Backpacking - Four campsites dot the first 3 miles of the hike from the trailhead and the remaining 14 are within the next 5 miles. Camping is allowed only in designated sites.

Lee Pass - A view of Kolob Arch can be accessed from several different points, such as from Kolob Reservoir area, but you need to obtain permission to cross private property. It can also be seen from the Hop Valley Trailhead in the Lower Kolob Plateau. The following description begins at the Lee Pass Trailhead in the Kolob Canyons section of Zion National Park.

Directions to Zion National Park

From the North: Travel I-15 south, past Beaver. exit on Hwy 20. Follow US-89 to Mount Carmel Junction. Take SR-9 to Zion's east entrance.
From Arizona: Travel US-89A through Fredonia, Arizona and Kanab Utah. Follow US-89 to Mount Carmel Junction. Take SR-9 to the east park entrance.
From the South: Travel I-15 north. Take exit 16 and travel through Hurricane to LaVerkin. Continue on SR-9 to the south entrance of the park. SR-9 through Zion National Park is always open and is also called the Zion-Mt. Carmel Highway. See restrictions for RV's

Zion National Park Maps
Kolob Arch

Bo Beck at Kolob Arch in Zion National Park which is the parks biggest arch and one of the world's largest arches.


Lodging Zion National Park
Lodging Zion National ParkLodging and services are available on the gorgeous east side of Zion National Park, where guests are close to Zion National Park (12 miles), Bryce Canyon National Park (60 miles), Cedar Breaks National Monument (45 miles), Coral Pink Sand Dunes (12 miles), and the North Rim of the Grand Canyon (85 miles). It's where city traffic is absent and the skies are bright and clean.


Trailhead - Drive 16 miles south of Cedar City on I-15 or 32 miles north of St. George on I-15 and take exit 40. This leads to the Kolob Canyons Visitor Center and a scenic drive with breathtaking views of the towering cliffs of the Kolob fingers. A short but impressive road from the visitor center is the parking lot for the Lee Pass Trailhead. The views of Tucupit Point, Paria Point and Beatty Point are delightful but less known than Zion's main landmarks, since this side of the park is less frequented than the main section of Zion. The first mile of the hike, from the Lee Pass Trailhead, descends a moderately steep ridge, shortly contouring in and out of Timber Creek for the next 2 miles, then it rounds Shuntavi Butte and bears to the east around the western tip of Gregory Butte. Slowly, the trail winds through Pinyon and Juniper trees and descends into the riparian La Verkin Creek drainage. At La Verkin Creek the path is relatively flat, but sand makes the progress tedious at times. Halfway through the meander, alongside La Verkin Creek, the trail crosses a flowing spring fed stream. After two miles of hiking, you will arrive at the junction of the Kolob Arch Trail, where you will head left, north, and leave the sandy travel behind. A half-mile past the junction, you will get your first glimpse of the impressive Kolob Arch, which is high up and on the left. The structure rests on the shear cliffband walls northeast of Gregory Butte Formation.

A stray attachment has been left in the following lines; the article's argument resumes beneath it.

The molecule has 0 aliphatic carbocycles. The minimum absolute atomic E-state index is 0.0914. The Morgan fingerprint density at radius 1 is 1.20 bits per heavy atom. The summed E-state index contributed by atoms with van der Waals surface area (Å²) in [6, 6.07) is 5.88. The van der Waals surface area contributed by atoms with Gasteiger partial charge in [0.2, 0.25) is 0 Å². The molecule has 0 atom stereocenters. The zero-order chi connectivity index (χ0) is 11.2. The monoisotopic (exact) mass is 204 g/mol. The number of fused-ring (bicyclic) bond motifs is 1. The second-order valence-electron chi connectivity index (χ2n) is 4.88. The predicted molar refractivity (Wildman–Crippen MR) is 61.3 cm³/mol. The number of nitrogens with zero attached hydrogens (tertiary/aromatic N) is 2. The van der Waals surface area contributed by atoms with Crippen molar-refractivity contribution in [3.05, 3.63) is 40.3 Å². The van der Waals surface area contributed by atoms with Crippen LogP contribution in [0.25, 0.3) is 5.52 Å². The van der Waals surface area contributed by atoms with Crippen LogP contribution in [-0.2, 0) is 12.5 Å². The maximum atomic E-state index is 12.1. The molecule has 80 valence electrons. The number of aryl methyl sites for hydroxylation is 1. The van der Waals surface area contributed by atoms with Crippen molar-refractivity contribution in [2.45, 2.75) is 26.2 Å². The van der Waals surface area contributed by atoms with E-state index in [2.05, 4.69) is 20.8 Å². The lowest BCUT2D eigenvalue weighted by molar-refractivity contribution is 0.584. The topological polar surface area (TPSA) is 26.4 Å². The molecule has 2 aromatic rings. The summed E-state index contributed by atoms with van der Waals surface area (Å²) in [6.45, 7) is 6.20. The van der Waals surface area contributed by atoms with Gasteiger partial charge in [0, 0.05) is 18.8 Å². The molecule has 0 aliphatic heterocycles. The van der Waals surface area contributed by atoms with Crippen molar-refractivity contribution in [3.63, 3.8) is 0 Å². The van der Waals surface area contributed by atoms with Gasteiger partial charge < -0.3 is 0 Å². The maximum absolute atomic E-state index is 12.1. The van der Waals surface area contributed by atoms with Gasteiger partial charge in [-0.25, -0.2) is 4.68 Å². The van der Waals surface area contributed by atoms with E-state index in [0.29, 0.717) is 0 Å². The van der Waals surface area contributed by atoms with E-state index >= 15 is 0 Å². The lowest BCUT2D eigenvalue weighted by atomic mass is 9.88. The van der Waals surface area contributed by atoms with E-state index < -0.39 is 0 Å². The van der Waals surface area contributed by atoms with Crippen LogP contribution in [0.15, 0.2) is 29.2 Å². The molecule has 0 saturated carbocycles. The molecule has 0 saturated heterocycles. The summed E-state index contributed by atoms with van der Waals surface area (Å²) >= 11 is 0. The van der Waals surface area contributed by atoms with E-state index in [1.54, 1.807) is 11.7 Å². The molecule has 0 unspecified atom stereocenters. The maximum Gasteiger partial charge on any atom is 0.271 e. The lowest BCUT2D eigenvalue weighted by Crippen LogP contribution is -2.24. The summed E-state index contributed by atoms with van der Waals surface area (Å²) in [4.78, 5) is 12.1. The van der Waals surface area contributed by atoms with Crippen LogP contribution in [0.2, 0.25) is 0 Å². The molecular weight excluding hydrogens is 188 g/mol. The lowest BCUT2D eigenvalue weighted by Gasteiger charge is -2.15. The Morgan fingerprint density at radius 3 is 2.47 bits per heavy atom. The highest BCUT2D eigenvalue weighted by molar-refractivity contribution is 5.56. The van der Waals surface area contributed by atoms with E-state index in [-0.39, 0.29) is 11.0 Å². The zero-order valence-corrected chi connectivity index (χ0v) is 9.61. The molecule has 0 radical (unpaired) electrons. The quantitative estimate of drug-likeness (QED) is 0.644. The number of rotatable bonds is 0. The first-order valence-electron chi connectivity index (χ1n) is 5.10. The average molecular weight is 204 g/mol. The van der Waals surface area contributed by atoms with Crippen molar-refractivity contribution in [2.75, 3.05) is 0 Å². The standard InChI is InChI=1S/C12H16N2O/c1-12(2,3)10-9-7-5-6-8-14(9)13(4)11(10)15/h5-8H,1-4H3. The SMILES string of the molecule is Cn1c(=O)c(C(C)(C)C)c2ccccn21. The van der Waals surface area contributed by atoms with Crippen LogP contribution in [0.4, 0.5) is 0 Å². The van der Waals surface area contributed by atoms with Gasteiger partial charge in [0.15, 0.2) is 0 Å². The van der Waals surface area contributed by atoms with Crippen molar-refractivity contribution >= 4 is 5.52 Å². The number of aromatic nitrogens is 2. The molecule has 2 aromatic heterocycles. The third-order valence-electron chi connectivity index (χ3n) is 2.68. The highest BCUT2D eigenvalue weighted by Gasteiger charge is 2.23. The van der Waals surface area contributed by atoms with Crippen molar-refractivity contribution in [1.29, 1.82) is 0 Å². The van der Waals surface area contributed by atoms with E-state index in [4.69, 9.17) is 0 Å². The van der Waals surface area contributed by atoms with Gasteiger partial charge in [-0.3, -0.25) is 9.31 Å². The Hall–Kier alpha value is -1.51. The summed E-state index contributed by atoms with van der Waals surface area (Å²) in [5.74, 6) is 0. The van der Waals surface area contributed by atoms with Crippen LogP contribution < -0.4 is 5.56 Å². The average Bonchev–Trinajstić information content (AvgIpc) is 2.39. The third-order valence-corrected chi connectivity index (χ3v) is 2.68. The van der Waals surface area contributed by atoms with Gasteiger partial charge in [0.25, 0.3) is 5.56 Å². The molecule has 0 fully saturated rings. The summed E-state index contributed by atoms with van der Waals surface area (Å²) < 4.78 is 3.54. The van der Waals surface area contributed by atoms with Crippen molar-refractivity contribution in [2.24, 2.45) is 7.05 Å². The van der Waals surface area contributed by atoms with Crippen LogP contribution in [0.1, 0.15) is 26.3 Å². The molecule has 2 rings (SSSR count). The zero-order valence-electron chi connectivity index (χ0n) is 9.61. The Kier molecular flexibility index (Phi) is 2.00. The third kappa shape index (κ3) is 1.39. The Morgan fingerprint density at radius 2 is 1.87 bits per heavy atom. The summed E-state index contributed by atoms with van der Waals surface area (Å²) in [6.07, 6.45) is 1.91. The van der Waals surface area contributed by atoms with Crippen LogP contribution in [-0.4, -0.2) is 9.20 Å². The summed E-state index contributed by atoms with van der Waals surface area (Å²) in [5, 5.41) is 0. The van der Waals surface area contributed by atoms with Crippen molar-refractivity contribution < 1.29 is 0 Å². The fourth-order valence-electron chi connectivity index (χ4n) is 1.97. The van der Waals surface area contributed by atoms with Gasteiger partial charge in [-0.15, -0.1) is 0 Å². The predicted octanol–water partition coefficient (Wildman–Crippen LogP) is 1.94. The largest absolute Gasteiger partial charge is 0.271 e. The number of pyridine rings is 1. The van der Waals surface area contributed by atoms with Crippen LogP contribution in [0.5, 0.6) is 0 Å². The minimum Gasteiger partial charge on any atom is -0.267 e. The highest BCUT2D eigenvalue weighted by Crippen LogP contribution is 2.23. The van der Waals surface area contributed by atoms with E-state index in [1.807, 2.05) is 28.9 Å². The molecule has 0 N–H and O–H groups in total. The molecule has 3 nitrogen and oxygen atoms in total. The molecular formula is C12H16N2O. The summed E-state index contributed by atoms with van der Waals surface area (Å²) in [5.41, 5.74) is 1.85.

Beta: Coordinates and other trail and canyoneering information by Zion Park search and rescue veteran team member Bo Beck and www.zionnational-park author, Tanya Milligan.

Suggested Gear: A sturdy pair of shoes are recommend for canyoneering in Zion . Quality shoes will help grip the rocks and prevent injury. Experienced Zion hikers and canyoneers like the Sportiva Exum Ridge. This shoe is great for hiking, bouldering and canyoneering.

To offer corrections, updates, etc... or for more information please visit the Zion National Park Forum



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Kolob Arch Viewpoint

  kolob arch

Freestanding Arches in Zion

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Jug Handle Arch
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Written by the authors of the book: Favorite Hikes in and around Zion National Park